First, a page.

Common-hay-a-quick-comparison

Common Hay: A Quick Comparison

Six indicators to look at when deciding which hay is best for a mature horse:

1) Digestible Energy (DE) is an estimate of energy that is digested and absorbed by the horse. The DE is helpful when determining how much energy a hay contributes to the overall diet. Energy requirements can be expressed as megacalories (Mcal) per lb or kilocalories (Kcal) per lb. One Mcal is equal to 1,000 Kcal, so make sure you are comparing apples to apples when comparing DE amounts.

2) Crude Fat (CF) is an estimation for the fat content of a feed. Fats contribute energy to the diet. Fat is a very energy-dense nutrient and contains 2.25 times the energy found in carbohydrates.

3) Nonstructural Carbohydrate (NSC) is the term used to describe the sugar and starch content of the hay. This is an important number to know if you are dealing with a horse that is sensitive to sugar and starch.

4) Relative Feed Value (RFV) is an index for ranking forages based on digestibility and intake potential. RFV is calculated from ADF and NDF (see below). An RFV of 100 is considered the average. The higher the RFV, the better the quality of the hay. RFV values should not be used for making direct comparisons of forages. Rather, a range of RFV values should be used to classify a forage. For example, if an RFV of 150 is the target value, any forage testing between 145 to 155 should be considered to have an equivalent value. A good rule of thumb is to accept anything within at least +/- 5 points of the target value.

Neutral Detergent Fiber (NDF) explained: NDF is a measure of the fibrous portion of the forage, also known as structural carbohydrates. They give the plant rigidity, enabling it to support itself as it grows. The higher the NDF the more course (stemmy) and unpalatable the hay will become.

Acid Detergent Fiber (ADF) explained: ADF is a measure of cellulose and lignin. Cellulose digestibility is negatively influenced by the lignin content. As lignin content increases, the digestibility of the cellulose decreases. The higher the ADF, the less digestible the hay will be.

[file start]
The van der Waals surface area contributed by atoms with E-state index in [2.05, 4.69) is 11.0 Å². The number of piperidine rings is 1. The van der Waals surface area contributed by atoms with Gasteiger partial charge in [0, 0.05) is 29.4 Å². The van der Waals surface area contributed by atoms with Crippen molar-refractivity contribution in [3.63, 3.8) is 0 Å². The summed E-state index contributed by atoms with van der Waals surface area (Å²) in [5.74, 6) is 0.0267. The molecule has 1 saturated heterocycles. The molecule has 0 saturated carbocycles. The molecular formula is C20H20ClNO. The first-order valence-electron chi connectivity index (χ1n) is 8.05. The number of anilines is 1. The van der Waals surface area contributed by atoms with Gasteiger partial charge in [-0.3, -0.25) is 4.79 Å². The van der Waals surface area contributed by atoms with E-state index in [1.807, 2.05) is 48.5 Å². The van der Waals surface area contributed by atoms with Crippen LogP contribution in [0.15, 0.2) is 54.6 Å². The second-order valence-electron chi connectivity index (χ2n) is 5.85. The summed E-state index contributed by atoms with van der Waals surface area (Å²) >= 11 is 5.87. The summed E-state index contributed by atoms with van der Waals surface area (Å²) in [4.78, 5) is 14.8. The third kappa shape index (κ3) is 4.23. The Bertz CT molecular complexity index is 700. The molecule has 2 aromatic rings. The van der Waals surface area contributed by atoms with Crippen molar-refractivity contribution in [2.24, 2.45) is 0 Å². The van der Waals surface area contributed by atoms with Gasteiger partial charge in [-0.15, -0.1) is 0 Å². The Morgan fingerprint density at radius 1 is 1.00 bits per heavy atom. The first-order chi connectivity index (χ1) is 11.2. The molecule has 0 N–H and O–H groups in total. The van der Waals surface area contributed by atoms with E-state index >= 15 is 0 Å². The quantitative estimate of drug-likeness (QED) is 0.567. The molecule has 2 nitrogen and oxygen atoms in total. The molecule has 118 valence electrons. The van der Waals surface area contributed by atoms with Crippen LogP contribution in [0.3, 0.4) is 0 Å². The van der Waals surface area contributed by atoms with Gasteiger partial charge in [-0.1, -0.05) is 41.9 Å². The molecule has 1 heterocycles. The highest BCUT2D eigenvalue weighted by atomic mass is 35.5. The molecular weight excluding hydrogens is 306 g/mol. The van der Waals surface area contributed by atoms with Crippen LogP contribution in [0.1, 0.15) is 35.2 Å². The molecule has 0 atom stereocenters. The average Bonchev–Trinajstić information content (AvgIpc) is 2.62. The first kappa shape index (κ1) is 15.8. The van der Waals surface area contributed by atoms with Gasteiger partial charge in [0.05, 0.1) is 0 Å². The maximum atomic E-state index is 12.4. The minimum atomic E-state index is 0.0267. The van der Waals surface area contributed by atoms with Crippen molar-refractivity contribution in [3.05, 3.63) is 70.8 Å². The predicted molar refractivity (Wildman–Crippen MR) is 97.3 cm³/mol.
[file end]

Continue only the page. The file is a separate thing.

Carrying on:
5) Crude Protein (CP) is the total protein found in the plant, which includes true protein and non-protein nitrogen. The percent protein a horse needs depends mostly on his age and reproductive status, as young growing horses or mares in late pregnancy have the highest protein requirements. Mature horses, even when in hard work, have lower protein requirements.

6) Calcium (Ca) and Phosphorus (P) are two minerals that must be balanced in a horse’s diet to ensure proper bone development. Hays typically contain more calcium than phosphorus. It is important to know how much calcium and phosphorus the hay is contributing to the overall diet. A healthy diet will provide calcium and phosphorus in a 2:1 ratio.

Of course, the best way to find out what nutrients your hay is contributing to the diet is to have it tested. Contact your local cooperative extension office for advice on how to properly collect a hay sample and the name of a testing facility near you. Or visit Equi-Analytical for instructions on sampling and how to submit a sample for testing.

Below is a chart that will give you an idea of what the different types of hay contribute to a horse’s overall diet.

Common-Hay-A-Quick-Comparison2

 

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